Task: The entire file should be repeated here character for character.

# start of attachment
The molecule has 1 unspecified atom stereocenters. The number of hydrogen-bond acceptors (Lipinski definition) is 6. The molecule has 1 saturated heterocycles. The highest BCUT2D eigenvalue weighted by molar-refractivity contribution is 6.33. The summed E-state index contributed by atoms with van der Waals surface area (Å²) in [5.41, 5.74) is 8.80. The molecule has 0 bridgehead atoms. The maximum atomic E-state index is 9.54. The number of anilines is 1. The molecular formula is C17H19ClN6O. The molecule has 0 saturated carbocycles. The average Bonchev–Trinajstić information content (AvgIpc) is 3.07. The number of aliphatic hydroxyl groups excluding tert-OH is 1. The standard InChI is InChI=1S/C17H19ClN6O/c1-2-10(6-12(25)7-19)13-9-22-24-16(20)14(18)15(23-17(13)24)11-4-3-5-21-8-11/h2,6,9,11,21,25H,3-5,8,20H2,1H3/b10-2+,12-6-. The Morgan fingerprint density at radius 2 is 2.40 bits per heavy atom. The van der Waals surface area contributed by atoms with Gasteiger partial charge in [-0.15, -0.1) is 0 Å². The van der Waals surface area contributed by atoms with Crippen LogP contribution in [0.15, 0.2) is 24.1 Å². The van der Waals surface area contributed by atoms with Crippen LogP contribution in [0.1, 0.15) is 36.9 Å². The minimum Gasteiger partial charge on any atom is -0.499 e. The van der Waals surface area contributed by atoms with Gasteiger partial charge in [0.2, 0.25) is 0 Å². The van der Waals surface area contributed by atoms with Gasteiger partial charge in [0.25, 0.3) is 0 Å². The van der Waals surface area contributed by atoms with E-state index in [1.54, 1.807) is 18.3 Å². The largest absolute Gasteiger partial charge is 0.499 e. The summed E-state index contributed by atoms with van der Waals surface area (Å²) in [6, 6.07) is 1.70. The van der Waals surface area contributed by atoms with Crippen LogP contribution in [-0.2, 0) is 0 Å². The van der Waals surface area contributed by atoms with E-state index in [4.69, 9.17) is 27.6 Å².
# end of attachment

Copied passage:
The molecule has 1 unspecified atom stereocenters. The number of hydrogen-bond acceptors (Lipinski definition) is 6. The molecule has 1 saturated heterocycles. The highest BCUT2D eigenvalue weighted by molar-refractivity contribution is 6.33. The summed E-state index contributed by atoms with van der Waals surface area (Å²) in [5.41, 5.74) is 8.80. The molecule has 0 bridgehead atoms. The maximum atomic E-state index is 9.54. The number of anilines is 1. The molecular formula is C17H19ClN6O. The molecule has 0 saturated carbocycles. The average Bonchev–Trinajstić information content (AvgIpc) is 3.07. The number of aliphatic hydroxyl groups excluding tert-OH is 1. The standard InChI is InChI=1S/C17H19ClN6O/c1-2-10(6-12(25)7-19)13-9-22-24-16(20)14(18)15(23-17(13)24)11-4-3-5-21-8-11/h2,6,9,11,21,25H,3-5,8,20H2,1H3/b10-2+,12-6-. The Morgan fingerprint density at radius 2 is 2.40 bits per heavy atom. The van der Waals surface area contributed by atoms with Gasteiger partial charge in [-0.15, -0.1) is 0 Å². The van der Waals surface area contributed by atoms with Crippen LogP contribution in [0.15, 0.2) is 24.1 Å². The van der Waals surface area contributed by atoms with Crippen LogP contribution in [0.1, 0.15) is 36.9 Å². The minimum Gasteiger partial charge on any atom is -0.499 e. The van der Waals surface area contributed by atoms with Gasteiger partial charge in [0.2, 0.25) is 0 Å². The van der Waals surface area contributed by atoms with Gasteiger partial charge in [0.25, 0.3) is 0 Å². The van der Waals surface area contributed by atoms with E-state index in [1.54, 1.807) is 18.3 Å². The largest absolute Gasteiger partial charge is 0.499 e. The summed E-state index contributed by atoms with van der Waals surface area (Å²) in [6, 6.07) is 1.70. The van der Waals surface area contributed by atoms with Crippen LogP contribution in [-0.2, 0) is 0 Å². The van der Waals surface area contributed by atoms with E-state index in [4.69, 9.17) is 27.6 Å².